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27

Printing a char[] behaves differently than other arrays, since PrintStream (which is the type of the System.out instance) has a specific method for printing char arrays - public void println(char x[]) - while for other arrays the general method for Objects is used - public void println(Object x). println(Object x) prints the String "null" when passing to it ...


27

From the documentation: Warning: In place operations will perform the calculation using the precision decided by the data type of the two operands, but will silently downcast the result (if necessary) so it can fit back into the array. Therefore, for mixed precision calculations, A {op}= B can be different than A = A {op} B. For example, suppose a = ...


26

You can use a .Where method with a lambda that accepts the element index as its second parameter: int[] someArray = { 0, 1, 2, 3, 4, 5, 6, 7, 8, 9, 10, 11, 12, 13, 14, 15, 16, 17, 18 }; int[] newArray = someArray.Where((e, i) => i < 5 || i > someArray.Length - 6).ToArray(); foreach (var item in newArray) Console.WriteLine(item); Output: 0, 1, ...


24

begin() and end() return iterators. Iterators provide uniform syntax to access different types of containers. At the first glance they might look like an overkill for traversing a simple array, but consider that you could write the same code to traverse a list, or a map. This uniform access to various containers will allow you to write algorithms that work ...


21

Yes, it is possible, with O(n^2) time algorithm: Take element at index 0, then write 0 to the cell indexed by that element. Then use just overwritten element to get next index and write previous index there. Continue until you go back to index 0. This is cycle leader algorithm. Then do the same starting from index 1, 2, ... But before doing any changes ...


17

It should be 1. No, it should be 667, because that's how length is defined for standard arrays in JavaScript, which aren't really arrays at all. Arrays in JavaScript are inherently sparse, meaning they can have holes in them (indexes where no value of any kind is stored). How can I have the good count in the fastest way? The only way is by ...


17

You could try this: > matrix(t(cbind(number1,number2,number3)),ncol=3, byrow=T) # [,1] [,2] [,3] # [1,] "A" "A" "A" # [2,] "1" "1" "1" # [3,] "X" "X" "X" # [4,] "B" "B" "B" # [5,] "2" "2" "2" # [6,] "Y" "Y" "Y" # [7,] "C" "C" "C" # [8,] "3" "3" "3" # [9,] "Z" "Z" "Z"


13

It may be for performance reasons. See this article by Jon Skeet. To summarize, value type arrays are invariant in C#, which means the runtime can avoid doing a compatibility check when storing items in the array. In the article, Mr. Skeet uses a wrapper structure similar to the one you described and shows an improvement in write performance to the array. ...


13

Do a split and then filter by index of the word: text.Split(new char[]{' '}, StringSplitOptions.RemoveEmptyEntries) .Where((word, index) => index % 6 == 0) .ToArray()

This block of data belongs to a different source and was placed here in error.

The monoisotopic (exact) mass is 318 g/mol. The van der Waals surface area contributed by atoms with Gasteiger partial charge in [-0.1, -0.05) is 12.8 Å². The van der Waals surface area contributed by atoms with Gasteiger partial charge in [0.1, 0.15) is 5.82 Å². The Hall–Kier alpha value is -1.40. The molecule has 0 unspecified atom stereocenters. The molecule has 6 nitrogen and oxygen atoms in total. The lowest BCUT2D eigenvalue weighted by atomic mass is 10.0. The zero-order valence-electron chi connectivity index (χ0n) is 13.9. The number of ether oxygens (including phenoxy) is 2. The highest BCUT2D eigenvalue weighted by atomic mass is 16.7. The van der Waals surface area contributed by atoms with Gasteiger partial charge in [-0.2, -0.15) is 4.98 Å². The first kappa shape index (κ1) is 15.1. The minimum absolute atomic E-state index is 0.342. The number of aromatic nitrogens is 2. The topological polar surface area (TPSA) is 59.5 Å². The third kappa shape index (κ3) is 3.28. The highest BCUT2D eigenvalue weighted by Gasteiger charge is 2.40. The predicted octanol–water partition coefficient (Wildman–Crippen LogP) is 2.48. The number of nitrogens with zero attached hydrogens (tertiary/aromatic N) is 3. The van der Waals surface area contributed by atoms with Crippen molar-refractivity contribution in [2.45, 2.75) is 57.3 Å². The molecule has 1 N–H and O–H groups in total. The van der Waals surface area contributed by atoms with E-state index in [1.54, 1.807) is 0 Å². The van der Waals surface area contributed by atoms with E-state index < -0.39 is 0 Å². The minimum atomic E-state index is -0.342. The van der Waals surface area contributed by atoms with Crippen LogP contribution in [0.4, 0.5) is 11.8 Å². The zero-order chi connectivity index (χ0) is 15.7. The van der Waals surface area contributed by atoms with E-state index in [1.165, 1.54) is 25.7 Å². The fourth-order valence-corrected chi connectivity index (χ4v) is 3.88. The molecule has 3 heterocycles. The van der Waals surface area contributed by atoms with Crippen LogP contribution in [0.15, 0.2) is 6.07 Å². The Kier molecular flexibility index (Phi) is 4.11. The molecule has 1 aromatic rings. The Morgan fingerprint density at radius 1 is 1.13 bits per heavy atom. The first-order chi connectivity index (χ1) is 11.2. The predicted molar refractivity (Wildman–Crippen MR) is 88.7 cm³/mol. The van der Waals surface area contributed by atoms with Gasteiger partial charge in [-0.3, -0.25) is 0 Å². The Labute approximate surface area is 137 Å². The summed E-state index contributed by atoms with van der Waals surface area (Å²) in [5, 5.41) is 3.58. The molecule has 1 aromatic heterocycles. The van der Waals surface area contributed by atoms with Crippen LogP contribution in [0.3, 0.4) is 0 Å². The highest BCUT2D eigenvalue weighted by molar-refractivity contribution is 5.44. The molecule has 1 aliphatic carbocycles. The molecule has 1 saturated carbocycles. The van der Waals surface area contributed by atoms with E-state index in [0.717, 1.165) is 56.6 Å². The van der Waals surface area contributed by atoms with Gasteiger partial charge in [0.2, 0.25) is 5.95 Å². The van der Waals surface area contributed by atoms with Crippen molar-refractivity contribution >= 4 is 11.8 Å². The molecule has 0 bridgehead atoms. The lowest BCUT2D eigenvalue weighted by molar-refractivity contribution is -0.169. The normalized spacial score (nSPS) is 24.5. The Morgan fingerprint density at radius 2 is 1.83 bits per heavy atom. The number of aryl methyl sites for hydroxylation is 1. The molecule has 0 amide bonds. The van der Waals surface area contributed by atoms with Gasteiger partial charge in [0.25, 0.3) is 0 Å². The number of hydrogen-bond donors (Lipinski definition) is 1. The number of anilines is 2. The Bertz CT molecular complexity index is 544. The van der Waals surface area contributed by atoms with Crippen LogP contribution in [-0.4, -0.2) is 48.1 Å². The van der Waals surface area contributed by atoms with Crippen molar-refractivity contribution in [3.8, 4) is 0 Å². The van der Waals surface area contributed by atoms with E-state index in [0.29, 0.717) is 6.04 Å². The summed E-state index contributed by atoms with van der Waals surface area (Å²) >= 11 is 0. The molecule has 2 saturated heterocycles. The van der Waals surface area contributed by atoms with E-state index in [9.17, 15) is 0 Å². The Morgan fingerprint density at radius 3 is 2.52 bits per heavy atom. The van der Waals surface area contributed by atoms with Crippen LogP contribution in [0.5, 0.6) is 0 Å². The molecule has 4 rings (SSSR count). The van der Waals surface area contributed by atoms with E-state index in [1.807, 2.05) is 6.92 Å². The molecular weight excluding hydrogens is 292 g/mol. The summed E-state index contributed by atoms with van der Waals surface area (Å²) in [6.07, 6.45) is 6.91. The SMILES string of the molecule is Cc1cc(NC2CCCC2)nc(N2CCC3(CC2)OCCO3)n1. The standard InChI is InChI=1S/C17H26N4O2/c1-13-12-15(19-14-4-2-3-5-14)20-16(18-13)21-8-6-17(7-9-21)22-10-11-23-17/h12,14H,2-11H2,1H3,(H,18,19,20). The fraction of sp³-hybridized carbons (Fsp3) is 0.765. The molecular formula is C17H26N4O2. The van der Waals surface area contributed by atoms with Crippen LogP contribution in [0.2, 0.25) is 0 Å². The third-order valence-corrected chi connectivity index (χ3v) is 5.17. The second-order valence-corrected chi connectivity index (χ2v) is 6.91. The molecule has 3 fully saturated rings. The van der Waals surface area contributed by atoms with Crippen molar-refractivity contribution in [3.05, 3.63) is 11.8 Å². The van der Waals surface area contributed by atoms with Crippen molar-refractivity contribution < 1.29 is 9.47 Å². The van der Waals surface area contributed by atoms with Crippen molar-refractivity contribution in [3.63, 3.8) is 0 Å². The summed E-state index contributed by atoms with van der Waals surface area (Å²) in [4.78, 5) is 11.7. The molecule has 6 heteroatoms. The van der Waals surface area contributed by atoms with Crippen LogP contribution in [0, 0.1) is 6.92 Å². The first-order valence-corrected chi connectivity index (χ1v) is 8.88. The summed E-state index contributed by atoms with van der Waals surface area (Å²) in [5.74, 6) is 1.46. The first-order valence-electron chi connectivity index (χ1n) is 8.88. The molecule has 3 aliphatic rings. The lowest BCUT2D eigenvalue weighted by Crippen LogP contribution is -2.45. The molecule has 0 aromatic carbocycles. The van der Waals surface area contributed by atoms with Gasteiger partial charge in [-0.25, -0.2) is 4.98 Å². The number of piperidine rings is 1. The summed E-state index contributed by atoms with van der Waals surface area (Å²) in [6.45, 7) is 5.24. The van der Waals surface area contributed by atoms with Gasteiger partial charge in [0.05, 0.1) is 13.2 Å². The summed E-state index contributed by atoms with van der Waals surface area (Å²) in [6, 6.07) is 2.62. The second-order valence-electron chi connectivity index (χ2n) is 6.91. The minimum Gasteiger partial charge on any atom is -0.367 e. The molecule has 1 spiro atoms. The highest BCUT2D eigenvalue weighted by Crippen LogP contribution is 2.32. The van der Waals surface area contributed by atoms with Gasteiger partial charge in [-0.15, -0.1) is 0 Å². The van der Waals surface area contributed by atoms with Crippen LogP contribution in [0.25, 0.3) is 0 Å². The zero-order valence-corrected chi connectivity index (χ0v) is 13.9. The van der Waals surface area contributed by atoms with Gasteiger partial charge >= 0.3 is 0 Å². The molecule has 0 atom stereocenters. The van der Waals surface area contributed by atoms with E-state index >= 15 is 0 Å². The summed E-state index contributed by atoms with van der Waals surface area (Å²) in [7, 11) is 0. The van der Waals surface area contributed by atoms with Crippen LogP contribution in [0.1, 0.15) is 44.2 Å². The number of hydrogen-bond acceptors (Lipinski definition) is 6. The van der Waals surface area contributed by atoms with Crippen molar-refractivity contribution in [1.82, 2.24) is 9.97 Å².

12

Before Java 5, Arrays.asList used to accept an Object[]. When generics and varargs were introduced into the language this was changed to public static <T> List<T> asList(T... arr) In your example, T cannot be int because int is a primitive type. Unfortunately, the signature matches with T equal to int[] instead, which is a reference type. The ...


12

Because C makes no assumption about the host machine, and nothing stops the latter from allocating two arrays in two completely separate address spaces. It's not just about theoretical exotic architectures either. 16-bit compilers for x86 machines provided two kinds of pointers. Near pointers were 16 bits wide and behaved like you'd expect them; however, ...


11

A solution with ArraySegment<> (requires .NET 4.5 (2012) or later): var result = new ArraySegment<int>(someArray, 0, 5) .Concat(new ArraySegment<int>(someArray, someArray.Length - 5, 5)); And a solution with Enumerable.Range: var result = Enumerable.Range(0, 5).Concat(Enumerable.Range(someArray.Length - 5, 5)) .Select(idx => ...


11

From the Java documentation for Arrays.asList: Returns a fixed-size list backed by the specified array. (Changes to the returned list "write through" to the array.) This method acts as bridge between array-based and collection-based APIs, in combination with Collection.toArray(). The returned list is serializable and implements RandomAccess. So when ...


10

By default, the form will be submitted with application/x-www-form-urlencoded content type, so your data will be URI-encoded by these rules. Encoded: myList%5B%5D=John&myList%5B%5D=Peter&myList%5B%5D=Mike&myList%5B%5D=Neo&myList%5B%5D=Stella&myList%5B%5D=Eve Decoded: ...


10

Try to change this line: isset($this->PreparedData[$table]) === false to this: !is_array($this->PreparedData[$table]) I saw this explanation here: It just boils down to PHP's crazy type system. $fruits['response']['errormessage'] is the string 'banana', so you're attempting to access a character in that string by the ['orange'] ...